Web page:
“Everybody has won, and all must have prizes!”
That’s what the Dodo declares at the end of a race in Lewis Carroll’s famous novel, Alice in Wonderland.
There’s certainly no shortage of prizes in the world today–at least 30,000 around the globe carry some kind of cash compensation and something like $2 billion is given away each year, according to the International Congress of Distinguished Awards.
Everybody has heard of the Nobel Prizes and the Pulitzer Prizes. The MacArthur “genius” grants are also well known, and many people recognize that the Templeton Award (for religious progress) is the world’s most lucrative prize, worth more than $1.1 million.
Let me tell you about one of the most important awards offered anywhere: the World Food Prize.
Norman Borlaug, winner of the 1970 Nobel Peace Prize for contributing to the “Green Revolution,” founded the prize in 1986. Four years later, John Ruan, a businessman and philanthropist in Des Moines, endowed it. Since 1986, the World Food Prize has honored outstanding individuals who have improved the quality, quantity, or availability of food throughout the world. (Full Disclosure – I’m a member of the WFP Advisory Council.)
Laureates have come from all over the planet: Bangladesh, China, Denmark, India, Mexico, Switzerland, and the United Kingdom. Last year’s winner was born and raised in Cuba but is now an American citizen.
This year’s recipient is Catherine Bertini, an undersecretary general at the United Nations. At a ceremony on October 16, she’ll take home a check worth $250,000 for her good work, along with world-wide recognition.
A native of upstate New York, Bertini ran the United Nations World Food Program from 1992 to 2002. During her tenure, she helped feed more than 700 million people and earned a reputation for delivering food aid to people in war-torn countries, such as Afghanistan, and just plain dangerous ones, such as North Korea. Her organization rebuilt a railroad that transports food through Georgia, Armenia, and Azerbaijan and coordinated a huge airdrop into starving Sudan. To reach out-of-the-way places, her dedicated group has made use of elephants and mules.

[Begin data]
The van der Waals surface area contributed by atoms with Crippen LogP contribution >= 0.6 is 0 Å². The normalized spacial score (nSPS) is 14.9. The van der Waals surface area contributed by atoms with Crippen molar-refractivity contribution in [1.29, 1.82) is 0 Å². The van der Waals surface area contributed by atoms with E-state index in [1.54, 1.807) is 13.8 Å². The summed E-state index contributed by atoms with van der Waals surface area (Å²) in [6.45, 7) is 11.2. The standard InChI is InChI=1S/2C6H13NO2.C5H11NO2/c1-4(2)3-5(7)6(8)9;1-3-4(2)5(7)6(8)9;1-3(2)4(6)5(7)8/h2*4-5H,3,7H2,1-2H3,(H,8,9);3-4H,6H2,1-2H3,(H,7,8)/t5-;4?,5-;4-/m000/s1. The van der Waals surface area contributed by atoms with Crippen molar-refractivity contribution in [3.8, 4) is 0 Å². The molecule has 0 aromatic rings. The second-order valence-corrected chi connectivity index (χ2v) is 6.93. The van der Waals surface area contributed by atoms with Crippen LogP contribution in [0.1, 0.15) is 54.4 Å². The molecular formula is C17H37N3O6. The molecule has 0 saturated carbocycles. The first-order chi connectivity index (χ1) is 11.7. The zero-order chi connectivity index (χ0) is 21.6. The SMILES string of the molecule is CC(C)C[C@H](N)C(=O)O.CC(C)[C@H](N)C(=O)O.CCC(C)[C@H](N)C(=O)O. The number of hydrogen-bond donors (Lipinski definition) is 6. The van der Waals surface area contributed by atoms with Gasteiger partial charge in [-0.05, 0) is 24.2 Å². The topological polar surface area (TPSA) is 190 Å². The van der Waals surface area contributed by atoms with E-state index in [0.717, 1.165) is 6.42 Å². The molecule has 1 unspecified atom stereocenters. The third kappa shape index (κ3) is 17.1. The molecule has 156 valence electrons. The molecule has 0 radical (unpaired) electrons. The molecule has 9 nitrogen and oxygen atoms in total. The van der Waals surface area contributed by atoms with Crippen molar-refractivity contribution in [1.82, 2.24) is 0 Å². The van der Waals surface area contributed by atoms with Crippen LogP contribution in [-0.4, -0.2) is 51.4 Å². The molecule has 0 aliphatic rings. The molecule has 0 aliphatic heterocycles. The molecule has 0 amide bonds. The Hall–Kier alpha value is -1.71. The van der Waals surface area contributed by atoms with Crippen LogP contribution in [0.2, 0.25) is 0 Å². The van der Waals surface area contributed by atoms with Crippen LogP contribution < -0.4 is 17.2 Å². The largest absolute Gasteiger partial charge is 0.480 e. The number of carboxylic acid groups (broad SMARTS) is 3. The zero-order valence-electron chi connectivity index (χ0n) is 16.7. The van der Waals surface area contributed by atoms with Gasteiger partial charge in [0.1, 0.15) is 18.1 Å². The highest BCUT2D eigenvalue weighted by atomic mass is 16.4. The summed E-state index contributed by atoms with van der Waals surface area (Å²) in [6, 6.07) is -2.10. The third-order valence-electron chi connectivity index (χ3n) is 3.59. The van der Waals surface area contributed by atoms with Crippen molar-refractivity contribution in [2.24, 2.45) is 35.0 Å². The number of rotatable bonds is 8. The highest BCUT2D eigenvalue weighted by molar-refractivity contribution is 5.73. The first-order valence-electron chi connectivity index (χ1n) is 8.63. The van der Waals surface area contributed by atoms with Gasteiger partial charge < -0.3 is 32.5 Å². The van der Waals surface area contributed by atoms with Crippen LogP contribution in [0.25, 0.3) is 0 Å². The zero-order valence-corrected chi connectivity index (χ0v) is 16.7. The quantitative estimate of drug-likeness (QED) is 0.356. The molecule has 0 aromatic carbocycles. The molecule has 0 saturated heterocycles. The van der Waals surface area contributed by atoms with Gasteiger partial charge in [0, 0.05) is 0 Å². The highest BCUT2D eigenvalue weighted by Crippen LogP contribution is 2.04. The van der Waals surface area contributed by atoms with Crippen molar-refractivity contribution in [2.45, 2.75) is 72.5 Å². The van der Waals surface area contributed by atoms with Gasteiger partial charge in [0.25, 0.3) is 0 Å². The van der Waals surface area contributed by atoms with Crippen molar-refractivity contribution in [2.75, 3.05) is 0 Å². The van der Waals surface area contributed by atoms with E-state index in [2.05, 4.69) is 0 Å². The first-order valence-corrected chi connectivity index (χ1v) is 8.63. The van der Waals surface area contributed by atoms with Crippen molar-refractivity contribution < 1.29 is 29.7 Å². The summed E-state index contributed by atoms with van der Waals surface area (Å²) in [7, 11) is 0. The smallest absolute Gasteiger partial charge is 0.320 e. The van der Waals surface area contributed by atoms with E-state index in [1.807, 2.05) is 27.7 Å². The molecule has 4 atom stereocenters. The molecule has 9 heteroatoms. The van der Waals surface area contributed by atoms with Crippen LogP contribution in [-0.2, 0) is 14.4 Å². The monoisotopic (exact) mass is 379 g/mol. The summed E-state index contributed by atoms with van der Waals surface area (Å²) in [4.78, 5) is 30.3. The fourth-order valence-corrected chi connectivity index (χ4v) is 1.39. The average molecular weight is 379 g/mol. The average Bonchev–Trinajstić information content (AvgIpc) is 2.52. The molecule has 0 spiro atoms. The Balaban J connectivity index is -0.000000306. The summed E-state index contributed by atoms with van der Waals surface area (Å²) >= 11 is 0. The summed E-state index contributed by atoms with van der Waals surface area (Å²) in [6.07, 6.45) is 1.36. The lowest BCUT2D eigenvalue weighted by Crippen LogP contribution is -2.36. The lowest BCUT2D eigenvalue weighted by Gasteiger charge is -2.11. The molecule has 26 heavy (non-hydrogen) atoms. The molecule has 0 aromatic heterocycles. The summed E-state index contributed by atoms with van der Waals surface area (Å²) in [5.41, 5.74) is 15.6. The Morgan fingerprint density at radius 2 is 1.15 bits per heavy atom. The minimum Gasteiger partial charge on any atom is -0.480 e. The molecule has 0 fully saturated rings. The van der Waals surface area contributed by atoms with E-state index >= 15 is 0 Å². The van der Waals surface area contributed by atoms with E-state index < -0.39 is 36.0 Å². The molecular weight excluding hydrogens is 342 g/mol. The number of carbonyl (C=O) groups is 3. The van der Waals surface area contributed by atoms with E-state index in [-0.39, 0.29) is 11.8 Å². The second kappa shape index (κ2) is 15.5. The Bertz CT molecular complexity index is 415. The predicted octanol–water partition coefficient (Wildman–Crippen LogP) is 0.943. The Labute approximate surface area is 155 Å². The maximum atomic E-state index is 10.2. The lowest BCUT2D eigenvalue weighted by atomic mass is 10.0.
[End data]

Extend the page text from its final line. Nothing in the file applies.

Former President Bush has called Bertini’s work in the Horn of Africa a “logistics miracle.” UN Secretary General Kofi Annan also praises her efforts in that operation, “She led so effectively that she became a household name among the leaders and the needy of the region.”
Today, the UN World Food Program helps feed the liberated people of Iraq–and its leaders credit much of their current success to reforms Bertini made during her time at the relief agency.
“As a result of Ms. Bertini’s leadership, for the first time in history, the international community attained the capacity to confront and defeat large-scale famine anywhere around the globe,” says Ambassador Kenneth Quinn of the World Food Prize Foundation.
She’s the first woman to win the World Food Prize without having to share it with another recipient. Indeed, one of her innovations at the UN was to focus on the role women play in alleviating hunger. “It is women who gather and prepare food and ensure that all the members of the family are fed,” she has said.
That’s the way it works in my home–and in most homes. Yet it was Bertini who brought this simple insight to the UN. More than 60 percent of all World Food Program aid is now channeled through women, which makes eminent practical sense.
“I have worked very hard doing what I think was the right thing to do,” says Bertini.
The unsung heroes of Bertini’s efforts, of course, are the farmers who grow the food that makes all these humanitarian missions possible. We can’t give a prize to all of them individually, of course. And if we did, we’d probably have to call it something like the Golden Dodo.